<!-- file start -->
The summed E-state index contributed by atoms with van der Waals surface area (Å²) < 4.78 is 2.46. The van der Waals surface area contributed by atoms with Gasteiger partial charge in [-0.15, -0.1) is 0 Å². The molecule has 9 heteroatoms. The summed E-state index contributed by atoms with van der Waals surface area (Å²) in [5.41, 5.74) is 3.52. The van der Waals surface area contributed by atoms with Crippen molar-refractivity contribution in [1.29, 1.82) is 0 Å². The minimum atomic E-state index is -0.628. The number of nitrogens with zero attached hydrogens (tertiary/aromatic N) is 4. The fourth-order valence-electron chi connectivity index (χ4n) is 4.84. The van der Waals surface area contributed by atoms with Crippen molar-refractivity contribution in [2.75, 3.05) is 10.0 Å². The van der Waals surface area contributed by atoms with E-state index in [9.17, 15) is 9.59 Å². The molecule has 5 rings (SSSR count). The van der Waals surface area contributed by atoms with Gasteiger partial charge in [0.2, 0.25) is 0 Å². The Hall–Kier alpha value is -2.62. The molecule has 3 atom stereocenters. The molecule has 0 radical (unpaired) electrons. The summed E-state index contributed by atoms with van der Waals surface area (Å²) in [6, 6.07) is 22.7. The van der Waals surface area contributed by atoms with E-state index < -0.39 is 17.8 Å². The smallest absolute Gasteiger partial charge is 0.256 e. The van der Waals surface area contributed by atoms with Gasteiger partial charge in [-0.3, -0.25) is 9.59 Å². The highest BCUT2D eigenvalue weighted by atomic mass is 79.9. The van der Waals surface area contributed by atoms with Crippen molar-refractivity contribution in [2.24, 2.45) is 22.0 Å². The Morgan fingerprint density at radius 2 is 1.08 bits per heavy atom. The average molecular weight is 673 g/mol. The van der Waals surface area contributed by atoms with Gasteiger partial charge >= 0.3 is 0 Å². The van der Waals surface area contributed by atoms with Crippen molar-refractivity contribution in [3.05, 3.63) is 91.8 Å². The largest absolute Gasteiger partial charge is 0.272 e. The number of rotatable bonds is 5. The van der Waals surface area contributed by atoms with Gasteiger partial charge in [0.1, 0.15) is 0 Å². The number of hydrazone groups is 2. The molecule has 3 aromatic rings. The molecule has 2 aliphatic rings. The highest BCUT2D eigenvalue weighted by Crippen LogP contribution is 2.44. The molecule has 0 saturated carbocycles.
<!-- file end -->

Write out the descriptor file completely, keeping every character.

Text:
The summed E-state index contributed by atoms with van der Waals surface area (Å²) < 4.78 is 2.46. The van der Waals surface area contributed by atoms with Gasteiger partial charge in [-0.15, -0.1) is 0 Å². The molecule has 9 heteroatoms. The summed E-state index contributed by atoms with van der Waals surface area (Å²) in [5.41, 5.74) is 3.52. The van der Waals surface area contributed by atoms with Crippen molar-refractivity contribution in [1.29, 1.82) is 0 Å². The minimum atomic E-state index is -0.628. The number of nitrogens with zero attached hydrogens (tertiary/aromatic N) is 4. The fourth-order valence-electron chi connectivity index (χ4n) is 4.84. The van der Waals surface area contributed by atoms with Crippen molar-refractivity contribution in [2.75, 3.05) is 10.0 Å². The van der Waals surface area contributed by atoms with E-state index in [9.17, 15) is 9.59 Å². The molecule has 5 rings (SSSR count). The van der Waals surface area contributed by atoms with Gasteiger partial charge in [0.2, 0.25) is 0 Å². The Hall–Kier alpha value is -2.62. The molecule has 3 atom stereocenters. The molecule has 0 radical (unpaired) electrons. The summed E-state index contributed by atoms with van der Waals surface area (Å²) in [6, 6.07) is 22.7. The van der Waals surface area contributed by atoms with E-state index < -0.39 is 17.8 Å². The smallest absolute Gasteiger partial charge is 0.256 e. The van der Waals surface area contributed by atoms with Gasteiger partial charge in [-0.3, -0.25) is 9.59 Å². The highest BCUT2D eigenvalue weighted by atomic mass is 79.9. The van der Waals surface area contributed by atoms with Crippen molar-refractivity contribution in [2.24, 2.45) is 22.0 Å². The Morgan fingerprint density at radius 2 is 1.08 bits per heavy atom. The average molecular weight is 673 g/mol. The van der Waals surface area contributed by atoms with Gasteiger partial charge >= 0.3 is 0 Å². The van der Waals surface area contributed by atoms with Crippen molar-refractivity contribution in [3.05, 3.63) is 91.8 Å². The largest absolute Gasteiger partial charge is 0.272 e. The number of rotatable bonds is 5. The van der Waals surface area contributed by atoms with Gasteiger partial charge in [0.1, 0.15) is 0 Å². The number of hydrazone groups is 2. The molecule has 3 aromatic rings. The molecule has 2 aliphatic rings. The highest BCUT2D eigenvalue weighted by Crippen LogP contribution is 2.44. The molecule has 0 saturated carbocycles.